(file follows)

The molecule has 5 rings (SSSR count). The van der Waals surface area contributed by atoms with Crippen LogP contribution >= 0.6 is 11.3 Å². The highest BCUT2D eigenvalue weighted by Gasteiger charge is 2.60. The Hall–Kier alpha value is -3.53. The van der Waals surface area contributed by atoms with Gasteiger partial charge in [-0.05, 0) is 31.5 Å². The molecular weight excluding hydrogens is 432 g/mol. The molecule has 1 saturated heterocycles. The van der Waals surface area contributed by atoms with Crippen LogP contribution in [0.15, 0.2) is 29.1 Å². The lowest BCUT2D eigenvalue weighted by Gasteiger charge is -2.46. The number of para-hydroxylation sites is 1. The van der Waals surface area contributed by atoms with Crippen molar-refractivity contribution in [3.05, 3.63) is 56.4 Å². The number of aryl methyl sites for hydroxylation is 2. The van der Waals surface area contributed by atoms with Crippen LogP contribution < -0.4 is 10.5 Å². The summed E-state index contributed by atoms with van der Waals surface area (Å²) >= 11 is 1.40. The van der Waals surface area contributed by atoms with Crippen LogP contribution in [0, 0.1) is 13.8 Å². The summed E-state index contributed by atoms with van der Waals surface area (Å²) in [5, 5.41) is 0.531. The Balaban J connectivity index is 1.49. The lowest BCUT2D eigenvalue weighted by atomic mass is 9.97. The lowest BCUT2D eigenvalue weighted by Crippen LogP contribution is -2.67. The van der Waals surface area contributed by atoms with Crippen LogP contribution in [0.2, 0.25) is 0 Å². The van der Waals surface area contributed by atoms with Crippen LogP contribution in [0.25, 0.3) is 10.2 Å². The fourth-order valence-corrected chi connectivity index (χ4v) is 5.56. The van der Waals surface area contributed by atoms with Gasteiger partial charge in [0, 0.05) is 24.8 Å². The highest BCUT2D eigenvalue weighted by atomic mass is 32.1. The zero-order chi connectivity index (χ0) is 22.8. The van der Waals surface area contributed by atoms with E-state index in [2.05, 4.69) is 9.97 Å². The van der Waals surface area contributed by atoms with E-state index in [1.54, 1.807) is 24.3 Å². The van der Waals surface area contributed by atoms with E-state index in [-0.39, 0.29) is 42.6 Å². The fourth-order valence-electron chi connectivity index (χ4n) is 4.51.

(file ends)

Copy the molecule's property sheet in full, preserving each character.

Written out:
The molecule has 5 rings (SSSR count). The van der Waals surface area contributed by atoms with Crippen LogP contribution >= 0.6 is 11.3 Å². The highest BCUT2D eigenvalue weighted by Gasteiger charge is 2.60. The Hall–Kier alpha value is -3.53. The van der Waals surface area contributed by atoms with Gasteiger partial charge in [-0.05, 0) is 31.5 Å². The molecular weight excluding hydrogens is 432 g/mol. The molecule has 1 saturated heterocycles. The van der Waals surface area contributed by atoms with Crippen LogP contribution in [0.15, 0.2) is 29.1 Å². The lowest BCUT2D eigenvalue weighted by Gasteiger charge is -2.46. The number of para-hydroxylation sites is 1. The van der Waals surface area contributed by atoms with Crippen molar-refractivity contribution in [3.05, 3.63) is 56.4 Å². The number of aryl methyl sites for hydroxylation is 2. The van der Waals surface area contributed by atoms with Crippen LogP contribution < -0.4 is 10.5 Å². The summed E-state index contributed by atoms with van der Waals surface area (Å²) >= 11 is 1.40. The van der Waals surface area contributed by atoms with Crippen LogP contribution in [0, 0.1) is 13.8 Å². The summed E-state index contributed by atoms with van der Waals surface area (Å²) in [5, 5.41) is 0.531. The Balaban J connectivity index is 1.49. The lowest BCUT2D eigenvalue weighted by atomic mass is 9.97. The lowest BCUT2D eigenvalue weighted by Crippen LogP contribution is -2.67. The van der Waals surface area contributed by atoms with Crippen LogP contribution in [0.2, 0.25) is 0 Å². The van der Waals surface area contributed by atoms with Crippen LogP contribution in [0.25, 0.3) is 10.2 Å². The fourth-order valence-corrected chi connectivity index (χ4v) is 5.56. The van der Waals surface area contributed by atoms with Gasteiger partial charge in [0, 0.05) is 24.8 Å². The highest BCUT2D eigenvalue weighted by atomic mass is 32.1. The zero-order chi connectivity index (χ0) is 22.8. The van der Waals surface area contributed by atoms with E-state index in [2.05, 4.69) is 9.97 Å². The van der Waals surface area contributed by atoms with E-state index in [1.54, 1.807) is 24.3 Å². The van der Waals surface area contributed by atoms with E-state index in [-0.39, 0.29) is 42.6 Å². The fourth-order valence-electron chi connectivity index (χ4n) is 4.51.